Chris Huhne: To ask the Secretary of State for Work and Pensions what changes there have been to the criteria applied by his officials to test whether an applicant for Jobseeker’s Allowance has satisfied the requirement to seek work since 1997; and if he will make a statement. [110323]

Mr. Jim Murphy: Building on existing criteria, from 19 April 2004, the number of steps a jobseeker is expected to take to look for work increased from two to three per week. Also, after 13 weeks of entitlement to jobseeker’s allowance the amount of travelling time a jobseeker would be expected to undertake between their home and the proposed place of employment in order to find work increases from one hour to one hour and thirty minutes. Additionally, jobseekers who are still unemployed after 13 weeks are required to undertake a weekly, rather than fortnightly, job review for a period of 6 weeks.

Pensions

Mr. Laws: To ask the Secretary of State for Work and Pensions if he will list the research by outside consultants commissioned by his Department in connection with pension reform since January 2004. [102226]

James Purnell: Details of all commissioned research contributing to the evidence base for pension reform since January 2004 are contained in Annex F of the Government’s White Paper on pension reform (Security in retirement: towards a new pensions system, May 2006).

The following lists all research by outside consultancy firms (rather than research organisations or academics) connected to pension reform that have been commissioned since January 2004. This list includes projects involving the use of specialist academic or expert economic advice as well as research projects involving primary data collection or analysis.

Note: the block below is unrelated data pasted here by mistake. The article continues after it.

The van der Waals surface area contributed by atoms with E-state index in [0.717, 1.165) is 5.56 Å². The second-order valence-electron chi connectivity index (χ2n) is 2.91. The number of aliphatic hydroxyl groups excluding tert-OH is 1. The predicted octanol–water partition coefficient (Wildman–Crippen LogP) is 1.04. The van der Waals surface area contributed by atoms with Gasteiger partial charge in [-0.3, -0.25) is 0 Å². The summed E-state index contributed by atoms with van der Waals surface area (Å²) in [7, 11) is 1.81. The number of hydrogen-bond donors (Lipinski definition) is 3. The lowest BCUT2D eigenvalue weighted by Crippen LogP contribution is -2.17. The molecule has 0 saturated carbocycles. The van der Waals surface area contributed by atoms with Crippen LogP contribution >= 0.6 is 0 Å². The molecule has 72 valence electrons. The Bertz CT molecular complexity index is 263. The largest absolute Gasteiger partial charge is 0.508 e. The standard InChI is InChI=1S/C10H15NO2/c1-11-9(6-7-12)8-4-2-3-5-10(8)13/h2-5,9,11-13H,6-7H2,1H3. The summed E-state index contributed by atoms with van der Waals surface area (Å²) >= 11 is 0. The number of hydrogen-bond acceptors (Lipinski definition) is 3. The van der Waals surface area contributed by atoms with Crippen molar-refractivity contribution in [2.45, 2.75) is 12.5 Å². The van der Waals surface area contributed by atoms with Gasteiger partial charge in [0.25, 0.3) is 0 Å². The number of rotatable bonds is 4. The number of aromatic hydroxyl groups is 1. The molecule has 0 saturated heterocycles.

This list has been compiled on the basis that


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Health

Accident and Emergency Departments

Mr. Lansley: To ask the Secretary of State for Health how many attendances there were at major (type 1) accident and emergency departments in each of the
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former 28 strategic health authority areas in each quarter since the quarter ended June 1997. [113020]

Andy Burnham: Full information is not available in the format requested. The available information is in the following tables.

Attendances at accident and emergency departments in England, 1997-98 to Q2 2006-07
Quarter Type 1 attendances Attendances at all A&E types

1997-98

14,364,146

1998-99

14,280,388

1999-2000

14,629,025

2000-01

14,293,307

2001-02

Q1

3,633,823

2001-02

Q2

3,685,719

2001-02

Q3

3,443,924

2001-02